Chris Wesseling at nfl.com comments on the rumor floated by Bears quarterback Jay Cutler’s camp that he may opt to retire in 2017:
“What is Jay Cutler’s football future if the Chicago Bears are unsuccessful in their quest to trade the veteran quarterback leading up to the new league year on March 9?
“If he is left without an attractive home once the offseason’s game of quarterback musical chairs comes to a close, it’s not inconceivable that Cutler will opt for early retirement.
“’He’s one of several veterans who are still considering whether they want to play, whether they want to not play, retire, walk away,’ NFL Network Insider Ian Rapoport explained on Wednesday’s edition of NFL Total Access. ‘A lot of things in play here for Jay Cutler.’”
The thought among most NFL media people is that Cutler’s agent, Bus Cook, is floating the rumor to kill Cutler’s trade value and to force the Bears to release him. If so, he may be making a serious mistake.
Cutler has slim hope of finding a new team in time to be under serious consideration as a starter unless he’s traded. Cook obviously believes that the Bears will be unwilling to carry Cutler’s cap number deep into the offseason. If so, he’s wrong.
The Bears are going to carry Cutler until they find another solution at the quarterback position. There’s no possible way they do otherwise, leaving themselves with no sure options at the position.
That could mean that the Bears trade for Jimmy Garoppolo or A.J. McCarron early in the offseason. That would be a win for Cutler and Cook. The Bears would undoubtedly release Cutler, freeing up his salary so that the new quarterback could be easily signed long-term. There would be little reason to carry the extra $13 million in cap space that Cutler would cost to keep around and he would, indeed, hit the market in a reasonable amount of time.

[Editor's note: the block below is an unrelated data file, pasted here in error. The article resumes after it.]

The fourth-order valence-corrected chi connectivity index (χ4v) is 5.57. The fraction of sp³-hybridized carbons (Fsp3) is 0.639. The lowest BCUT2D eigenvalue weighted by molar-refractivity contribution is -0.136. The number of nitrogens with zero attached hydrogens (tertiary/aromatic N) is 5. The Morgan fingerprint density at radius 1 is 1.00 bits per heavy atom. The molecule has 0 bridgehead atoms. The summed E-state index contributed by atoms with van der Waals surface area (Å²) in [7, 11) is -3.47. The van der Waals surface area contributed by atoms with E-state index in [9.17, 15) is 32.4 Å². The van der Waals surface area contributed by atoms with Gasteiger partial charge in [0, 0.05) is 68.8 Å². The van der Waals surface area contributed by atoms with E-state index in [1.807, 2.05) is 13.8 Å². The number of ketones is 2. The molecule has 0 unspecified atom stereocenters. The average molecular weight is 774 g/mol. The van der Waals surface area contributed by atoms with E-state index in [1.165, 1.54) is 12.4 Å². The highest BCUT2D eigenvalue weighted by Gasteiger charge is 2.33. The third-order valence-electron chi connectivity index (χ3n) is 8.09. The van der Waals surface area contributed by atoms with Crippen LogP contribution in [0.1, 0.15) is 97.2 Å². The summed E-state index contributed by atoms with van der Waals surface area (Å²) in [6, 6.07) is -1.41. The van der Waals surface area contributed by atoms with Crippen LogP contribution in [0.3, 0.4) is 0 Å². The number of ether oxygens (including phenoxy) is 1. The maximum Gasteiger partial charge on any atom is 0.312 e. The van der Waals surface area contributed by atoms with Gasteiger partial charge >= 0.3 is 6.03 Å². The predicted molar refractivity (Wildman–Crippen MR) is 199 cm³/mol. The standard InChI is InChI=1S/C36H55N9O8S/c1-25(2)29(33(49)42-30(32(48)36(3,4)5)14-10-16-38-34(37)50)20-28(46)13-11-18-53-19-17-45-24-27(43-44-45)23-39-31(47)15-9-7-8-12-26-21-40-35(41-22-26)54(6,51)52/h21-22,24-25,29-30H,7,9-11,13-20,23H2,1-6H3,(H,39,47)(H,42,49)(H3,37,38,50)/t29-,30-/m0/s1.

But there’s going to be a lot of competition for Garoppolo and most people believe that if the Browns really want him, they’ll get him. They have the most draft capital to spend in a trade. No one knows if the Bears (or anyone else) are interested enough in McCarron to make it worth the while for a contender like Cincinnati to trade away a good back up quarterback.
If the Bears miss out on Garoppolo, they may well opt to sign a cheap bridge quarterback like Brian Hoyer or a Mike Glennon. In that case, there would be no reason to release Cutler until they are absolutely sure that they won’t need him and/or won’t be able to trade him. That may mean waiting until after the NFL draft where they may or may not be able to find a future starter. It may mean waiting longer than that, well beyond the time when every team has made its plans at quarterback.
Publicly Cutler’s been a reasonably good soldier the last few years and the Bears could opt to do him “a solid” and release him early. But Cook is giving them little reason to want to do that by standing in the way of their efforts to maximize Cutler’s potential on the trade market. All in all, it’s a big gamble, one that may well not pay off for Cutler.